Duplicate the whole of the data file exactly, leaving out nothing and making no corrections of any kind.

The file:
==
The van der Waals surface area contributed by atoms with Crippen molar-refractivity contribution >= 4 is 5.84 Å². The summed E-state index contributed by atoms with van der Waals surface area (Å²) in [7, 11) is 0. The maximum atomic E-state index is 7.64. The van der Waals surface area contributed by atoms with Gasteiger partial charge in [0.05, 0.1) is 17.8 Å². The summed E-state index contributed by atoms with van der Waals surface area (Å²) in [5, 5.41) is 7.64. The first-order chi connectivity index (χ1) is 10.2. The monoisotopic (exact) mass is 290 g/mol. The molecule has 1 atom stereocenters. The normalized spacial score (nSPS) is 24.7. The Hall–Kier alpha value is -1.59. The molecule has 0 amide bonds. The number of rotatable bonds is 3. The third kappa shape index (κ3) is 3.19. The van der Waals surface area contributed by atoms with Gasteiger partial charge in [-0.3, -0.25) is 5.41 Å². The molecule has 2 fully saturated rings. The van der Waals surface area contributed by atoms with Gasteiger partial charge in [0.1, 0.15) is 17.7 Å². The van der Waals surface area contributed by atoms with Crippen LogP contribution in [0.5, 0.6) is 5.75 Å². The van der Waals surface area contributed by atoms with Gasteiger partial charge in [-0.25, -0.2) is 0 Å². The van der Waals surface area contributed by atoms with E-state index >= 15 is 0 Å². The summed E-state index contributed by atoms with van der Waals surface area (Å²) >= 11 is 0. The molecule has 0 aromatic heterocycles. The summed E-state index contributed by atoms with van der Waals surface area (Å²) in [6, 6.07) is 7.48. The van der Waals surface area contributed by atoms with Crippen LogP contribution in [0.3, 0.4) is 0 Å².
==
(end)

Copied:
The van der Waals surface area contributed by atoms with Crippen molar-refractivity contribution >= 4 is 5.84 Å². The summed E-state index contributed by atoms with van der Waals surface area (Å²) in [7, 11) is 0. The maximum atomic E-state index is 7.64. The van der Waals surface area contributed by atoms with Gasteiger partial charge in [0.05, 0.1) is 17.8 Å². The summed E-state index contributed by atoms with van der Waals surface area (Å²) in [5, 5.41) is 7.64. The first-order chi connectivity index (χ1) is 10.2. The monoisotopic (exact) mass is 290 g/mol. The molecule has 1 atom stereocenters. The normalized spacial score (nSPS) is 24.7. The Hall–Kier alpha value is -1.59. The molecule has 0 amide bonds. The number of rotatable bonds is 3. The third kappa shape index (κ3) is 3.19. The van der Waals surface area contributed by atoms with Gasteiger partial charge in [-0.3, -0.25) is 5.41 Å². The molecule has 2 fully saturated rings. The van der Waals surface area contributed by atoms with Gasteiger partial charge in [0.1, 0.15) is 17.7 Å². The van der Waals surface area contributed by atoms with Crippen LogP contribution in [0.5, 0.6) is 5.75 Å². The van der Waals surface area contributed by atoms with Gasteiger partial charge in [-0.25, -0.2) is 0 Å². The van der Waals surface area contributed by atoms with E-state index >= 15 is 0 Å². The summed E-state index contributed by atoms with van der Waals surface area (Å²) >= 11 is 0. The molecule has 0 aromatic heterocycles. The summed E-state index contributed by atoms with van der Waals surface area (Å²) in [6, 6.07) is 7.48. The van der Waals surface area contributed by atoms with Crippen LogP contribution in [0.3, 0.4) is 0 Å².